Many years have passed since the world first saw the types of mod­ern­ized hair clips (pho­to) that make life eas­i­er and save time for many women. In addi­tion to the clas­sic ver­sions, they pro­duce mod­els of dif­fer­ent col­ors, sizes, shapes.

Dur­ing the 20th cen­tu­ry, many types of hair clips with well-known names were invent­ed.

Eng­lish Bar­rette auto­mat­ics were invent­ed by Marni Bjorn­son in 1972.

A col­lec­tion of dif­fer­ent types of hair­pins from the French brand Alexan­dre de Paris was designed by the famous hair­dress­er Louis Alexan­dre Ray­mond. He was a great artist. He worked with famous movie and show busi­ness stars, mak­ing them hair­styles that delight­ed the whole world. He also col­lab­o­rat­ed with renowned design­ers such as Chanel and Givenchy. In the 70s. he cre­at­ed a lux­u­ri­ous col­lec­tion that fea­tured all kinds of hair clips, but was dom­i­nat­ed by hand­made hair­pins and combs with pre­cious stones, crys­tals and pearls.

Ever since Amer­i­can design­er Alexan­der Wang unveiled his Fall/Winter 2018 col­lec­tion, the world has been think­ing about hair clips and falling in love with them all over again. In his col­lec­tion, mod­els pinned their hair with large sil­ver crabs. Lat­er, each of the design­ers went on a nos­tal­gic jour­ney, pre­sent­ing their own inter­pre­ta­tion of the hot trend. Ver­sace pre­sent­ed a pho­to of gold­en hair clips in its spring col­lec­tion, and Guc­ci devel­oped the famous poly­mer buck­le, which became a hit among for­eign blog­gers.

2019 is con­sid­ered the year of max­i­mal­ism when it comes to self-expres­sion through hair. Bows, braids, col­or­ful hair­pins and clips are wel­come and not just for lit­tle girls. To get inspired, just watch a few episodes of Friends. Actress Phoebe Buf­fay knows how to wear them effec­tive­ly, despite the fact that she is 30 years old.

What are the most popular hair clips called?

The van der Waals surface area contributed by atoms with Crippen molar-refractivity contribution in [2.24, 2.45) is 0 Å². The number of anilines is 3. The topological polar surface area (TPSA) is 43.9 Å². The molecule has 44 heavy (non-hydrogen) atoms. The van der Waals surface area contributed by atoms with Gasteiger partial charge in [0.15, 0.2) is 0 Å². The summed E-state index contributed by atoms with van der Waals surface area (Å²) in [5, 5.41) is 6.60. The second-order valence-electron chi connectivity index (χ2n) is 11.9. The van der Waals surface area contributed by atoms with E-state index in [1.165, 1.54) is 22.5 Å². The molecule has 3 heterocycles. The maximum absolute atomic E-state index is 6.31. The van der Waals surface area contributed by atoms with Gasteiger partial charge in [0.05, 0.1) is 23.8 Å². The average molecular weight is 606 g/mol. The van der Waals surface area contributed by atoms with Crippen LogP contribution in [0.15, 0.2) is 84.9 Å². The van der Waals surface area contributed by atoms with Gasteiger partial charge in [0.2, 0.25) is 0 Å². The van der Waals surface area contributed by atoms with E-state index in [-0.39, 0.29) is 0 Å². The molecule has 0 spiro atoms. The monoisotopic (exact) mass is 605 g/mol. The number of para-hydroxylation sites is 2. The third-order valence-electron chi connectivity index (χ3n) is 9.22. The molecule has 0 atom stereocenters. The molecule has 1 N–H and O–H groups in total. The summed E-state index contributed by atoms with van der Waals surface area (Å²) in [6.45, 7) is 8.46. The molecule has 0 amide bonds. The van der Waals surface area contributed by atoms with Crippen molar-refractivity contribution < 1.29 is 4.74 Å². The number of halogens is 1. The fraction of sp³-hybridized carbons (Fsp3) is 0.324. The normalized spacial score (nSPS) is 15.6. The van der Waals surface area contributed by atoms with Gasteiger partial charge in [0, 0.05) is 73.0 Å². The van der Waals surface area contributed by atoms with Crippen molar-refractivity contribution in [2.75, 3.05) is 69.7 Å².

• Crabs used for styling long hair and remov­ing it from the face while show­er­ing or exer­cis­ing. Hair­pins with more fre­quent teeth are suit­able for thin hair. Mini crabs — for sep­a­rat­ing strands and pin­ning bangs. Appli­ca­tion: comb the hair back into a pony­tail and col­lect along the entire length.
  • crests insert­ed into the hair to hold it in place. Usage: help cre­ate long hair­styles or get rid of bangs when grow­ing hair.
  • Thin met­al pins bent at one end and open at the oth­er, they come in dif­fer­ent sizes and col­ors. Appli­ca­tion: invis­i­ble, per­fect­ly hold knots and hair­pieces.
  • Round scal­lop - the aver­age between a comb and a hoop. Helps to remove hair from the face. Usage: Comb your hair back, put the comb on your head and fas­ten the clasp.
  • Hair­pin-auto­mat­ic allows you to style your hair halfway down or remove bangs from your face. Appli­ca­tion: col­lect and stab hair of any length.
  • Hair­clip - a met­al stud that snaps into place when closed. It sits beau­ti­ful­ly, even­ly and clos­er to the head, so they hold on more secure­ly, so they are suit­able for sports and house­work. Usage: col­lects in a pony­tail or knot and fix­es hair of any length.
  • sticks used one by one or in pairs instead of a hair­pin to secure a bun, knot or updo. Appli­ca­tion: col­lect the hair, insert into the knot so as not to dam­age the jew­el­ry and not to tear out the hair.
  • Banana — A curved hair clip that opens and locks at one end. Appeared in the ear­ly 1980s. Usage: for high hair­styles, you need to tuck the hair into the hole and secure with a clip at both ends.
  • Twister allows you to gen­tly lay naughty strands in a few sec­onds. Appli­ca­tion: for cre­at­ing ele­gant busi­ness and evening hair­styles.
  • Heaga­mi — Japan­ese hair­pin, con­sist­ing of two met­al plates that are cov­ered with thick fab­ric. Usage: twist­ed into a fig­ure eight, pret­zel or ring.
  • Donat — a rub­ber band that allows you to make a volu­mi­nous knot or bun for own­ers of thin hair. Appli­ca­tion: the ends of the tail are twist­ed on it, which are then tight­ly wrapped and fixed with hair­pins.

Clas­sic and design­er hair jew­el­ry is pre­sent­ed in a large assort­ment in the Sil­vers online store. Choose, order with deliv­ery in Ukraine — you will be able to cre­ate orig­i­nal styling and hair­styles of any com­plex­i­ty.